of Fisheries media release
The Ministry of Fisheries
has today released a consultation paper on catch limits for “attached”
bladder kelp on the east coast of the South Island and on the Chatham
The government announced last year that bladder kelp attached to substrate
- usually the sea floor - in these areas would be introduced to the Quota
Management System (QMS) on 1 October 2010.
“Seaweeds play an important role in the aquatic ecosystem, providing food,
habitat and shelter for other marine animals,” said Leigh Mitchell,
Ministry of Fisheries Inshore Fisheries Manager. “Internationally seaweeds
also support sometimes large and highly valuable sustainable fisheries.
“The consultation paper contains a range of catch limit options for
bladder kelp in the two areas. The options have been developed after
careful review of the best available information and are deliberately
cautious to ensure sustainability, given the ecological importance of this
species, while allowing opportunity for development.”
The consultation process
will run for six weeks to provide people with a good opportunity to have
their say on the catch limits proposed.
The government is likely make a decision in the middle of this year.
Bladder kelp, Macrocystis
pyrifera, also known as giant kelp, is a brown seaweed that forms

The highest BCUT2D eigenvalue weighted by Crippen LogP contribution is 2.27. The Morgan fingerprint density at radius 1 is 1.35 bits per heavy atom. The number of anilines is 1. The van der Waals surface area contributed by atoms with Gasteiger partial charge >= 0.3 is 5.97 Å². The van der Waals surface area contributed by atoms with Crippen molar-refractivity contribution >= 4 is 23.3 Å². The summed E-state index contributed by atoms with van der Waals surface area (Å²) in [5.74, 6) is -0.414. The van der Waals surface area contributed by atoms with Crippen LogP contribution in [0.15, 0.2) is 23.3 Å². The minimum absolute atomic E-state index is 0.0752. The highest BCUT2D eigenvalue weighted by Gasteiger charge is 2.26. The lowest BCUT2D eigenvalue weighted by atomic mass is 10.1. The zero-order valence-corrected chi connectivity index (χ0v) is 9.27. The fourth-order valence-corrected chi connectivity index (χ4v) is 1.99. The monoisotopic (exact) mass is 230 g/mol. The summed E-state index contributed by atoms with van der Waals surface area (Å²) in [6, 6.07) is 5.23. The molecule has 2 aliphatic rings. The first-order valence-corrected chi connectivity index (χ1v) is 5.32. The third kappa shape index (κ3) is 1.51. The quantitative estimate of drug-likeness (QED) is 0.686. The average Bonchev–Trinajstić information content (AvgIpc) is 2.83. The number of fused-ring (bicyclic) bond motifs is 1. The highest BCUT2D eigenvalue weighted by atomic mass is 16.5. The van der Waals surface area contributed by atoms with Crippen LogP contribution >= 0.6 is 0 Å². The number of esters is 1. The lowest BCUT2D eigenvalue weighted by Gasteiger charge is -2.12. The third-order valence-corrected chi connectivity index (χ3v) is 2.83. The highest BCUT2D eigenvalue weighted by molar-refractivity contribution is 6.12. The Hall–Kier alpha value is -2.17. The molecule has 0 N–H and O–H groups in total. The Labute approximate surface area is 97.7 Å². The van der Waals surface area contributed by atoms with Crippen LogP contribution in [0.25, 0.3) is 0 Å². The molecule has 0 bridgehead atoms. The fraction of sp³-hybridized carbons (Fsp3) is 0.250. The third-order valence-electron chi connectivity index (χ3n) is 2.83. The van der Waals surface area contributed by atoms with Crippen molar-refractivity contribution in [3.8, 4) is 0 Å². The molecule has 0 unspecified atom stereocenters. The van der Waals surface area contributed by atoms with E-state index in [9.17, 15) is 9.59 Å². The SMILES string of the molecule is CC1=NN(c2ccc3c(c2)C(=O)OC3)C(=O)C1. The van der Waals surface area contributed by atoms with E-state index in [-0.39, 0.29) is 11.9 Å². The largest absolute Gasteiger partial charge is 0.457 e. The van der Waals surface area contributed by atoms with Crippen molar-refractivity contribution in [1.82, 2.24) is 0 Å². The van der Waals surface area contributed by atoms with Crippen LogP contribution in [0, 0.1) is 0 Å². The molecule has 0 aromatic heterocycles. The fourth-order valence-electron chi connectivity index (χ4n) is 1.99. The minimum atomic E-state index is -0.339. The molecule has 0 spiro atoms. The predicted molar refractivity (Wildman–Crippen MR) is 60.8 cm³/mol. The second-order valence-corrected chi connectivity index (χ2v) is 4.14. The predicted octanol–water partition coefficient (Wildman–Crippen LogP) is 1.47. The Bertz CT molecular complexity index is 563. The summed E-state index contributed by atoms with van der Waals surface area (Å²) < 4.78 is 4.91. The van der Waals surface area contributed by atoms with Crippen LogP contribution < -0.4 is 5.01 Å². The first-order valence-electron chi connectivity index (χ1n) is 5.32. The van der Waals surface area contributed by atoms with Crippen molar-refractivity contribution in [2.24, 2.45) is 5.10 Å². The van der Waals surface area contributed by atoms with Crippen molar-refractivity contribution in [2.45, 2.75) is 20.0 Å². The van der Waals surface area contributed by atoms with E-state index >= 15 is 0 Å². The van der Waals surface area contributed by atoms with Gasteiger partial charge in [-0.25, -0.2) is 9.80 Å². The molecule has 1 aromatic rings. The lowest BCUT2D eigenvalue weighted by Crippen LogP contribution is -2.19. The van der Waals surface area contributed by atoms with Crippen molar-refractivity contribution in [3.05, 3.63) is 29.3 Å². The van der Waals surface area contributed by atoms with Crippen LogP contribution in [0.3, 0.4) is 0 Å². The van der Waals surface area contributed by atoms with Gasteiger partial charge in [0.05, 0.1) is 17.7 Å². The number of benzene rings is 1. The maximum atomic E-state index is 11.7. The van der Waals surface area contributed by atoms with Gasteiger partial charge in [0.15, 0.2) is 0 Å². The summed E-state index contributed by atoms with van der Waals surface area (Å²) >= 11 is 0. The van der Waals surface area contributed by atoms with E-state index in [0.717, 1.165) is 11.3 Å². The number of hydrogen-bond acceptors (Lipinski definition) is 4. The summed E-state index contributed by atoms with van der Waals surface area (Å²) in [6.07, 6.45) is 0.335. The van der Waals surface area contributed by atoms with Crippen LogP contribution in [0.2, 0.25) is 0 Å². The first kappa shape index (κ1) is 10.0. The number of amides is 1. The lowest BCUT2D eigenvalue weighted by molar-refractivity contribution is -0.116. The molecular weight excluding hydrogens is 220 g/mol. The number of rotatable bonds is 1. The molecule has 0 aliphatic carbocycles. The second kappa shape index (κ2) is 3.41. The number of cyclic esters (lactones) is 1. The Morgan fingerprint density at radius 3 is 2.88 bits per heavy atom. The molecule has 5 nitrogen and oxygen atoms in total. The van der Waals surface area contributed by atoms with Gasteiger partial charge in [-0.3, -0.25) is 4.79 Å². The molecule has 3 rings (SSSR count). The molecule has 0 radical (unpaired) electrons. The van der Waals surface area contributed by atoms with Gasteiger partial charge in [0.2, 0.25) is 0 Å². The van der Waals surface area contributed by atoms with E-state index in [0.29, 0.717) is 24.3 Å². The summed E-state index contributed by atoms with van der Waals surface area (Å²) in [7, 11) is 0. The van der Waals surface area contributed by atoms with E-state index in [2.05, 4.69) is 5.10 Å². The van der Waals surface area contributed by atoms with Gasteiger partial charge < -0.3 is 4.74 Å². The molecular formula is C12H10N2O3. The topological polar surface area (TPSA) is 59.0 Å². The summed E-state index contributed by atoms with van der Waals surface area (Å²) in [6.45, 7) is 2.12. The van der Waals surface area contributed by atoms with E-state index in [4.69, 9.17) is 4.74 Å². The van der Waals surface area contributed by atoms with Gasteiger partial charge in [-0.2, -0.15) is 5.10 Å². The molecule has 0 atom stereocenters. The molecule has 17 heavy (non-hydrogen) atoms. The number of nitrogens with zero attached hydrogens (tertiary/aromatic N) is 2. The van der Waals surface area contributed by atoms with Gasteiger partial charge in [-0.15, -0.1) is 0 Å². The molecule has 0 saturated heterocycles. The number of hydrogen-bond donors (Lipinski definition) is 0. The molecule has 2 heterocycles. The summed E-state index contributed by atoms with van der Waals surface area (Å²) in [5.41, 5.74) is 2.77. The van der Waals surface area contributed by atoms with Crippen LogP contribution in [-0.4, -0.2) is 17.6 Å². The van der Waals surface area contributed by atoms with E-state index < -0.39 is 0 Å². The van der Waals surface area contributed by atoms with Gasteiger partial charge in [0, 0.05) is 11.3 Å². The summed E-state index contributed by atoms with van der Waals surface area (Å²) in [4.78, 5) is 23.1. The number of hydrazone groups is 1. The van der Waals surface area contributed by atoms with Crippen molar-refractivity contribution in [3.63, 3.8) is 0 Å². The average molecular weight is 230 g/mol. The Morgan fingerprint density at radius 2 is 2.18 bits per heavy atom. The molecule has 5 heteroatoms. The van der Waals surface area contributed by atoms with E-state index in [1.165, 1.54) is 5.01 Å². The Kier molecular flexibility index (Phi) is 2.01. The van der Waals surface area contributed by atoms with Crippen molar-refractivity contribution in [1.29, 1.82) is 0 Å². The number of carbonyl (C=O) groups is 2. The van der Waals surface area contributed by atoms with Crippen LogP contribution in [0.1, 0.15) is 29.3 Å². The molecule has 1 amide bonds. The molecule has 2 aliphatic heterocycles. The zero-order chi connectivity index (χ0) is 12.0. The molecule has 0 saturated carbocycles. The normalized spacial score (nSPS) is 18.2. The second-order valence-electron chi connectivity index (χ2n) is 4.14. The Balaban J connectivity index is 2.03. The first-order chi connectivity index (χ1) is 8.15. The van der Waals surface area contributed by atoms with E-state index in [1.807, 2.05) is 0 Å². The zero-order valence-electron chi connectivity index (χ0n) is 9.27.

extensive undersea forests. Plants can grow from depths of 30 metres to
the sea surface where they form extensive floating canopies.
It is found in many areas
of both the northern (Alaska, California) and southern (South America, New
Zealand) hemispheres and is usually attached to the rocky ocean floor.
It is the fastest growing
organism on Earth, and can reach up to 60 metres in length in the northern
hemisphere in one growing season. This is the time when environmental
conditions such as light and nutrients are at their optimum levels that
encourage kelp growth.
Bladder kelp grows more
slowly in the southern hemisphere than the northern hemisphere but can
still achieve between one and 15 millimetres a day and heights around 30
to 40 metres.
In New Zealand the species
is distributed patchily, but its range extends from Cook Strait southwards
and around the Chatham Islands.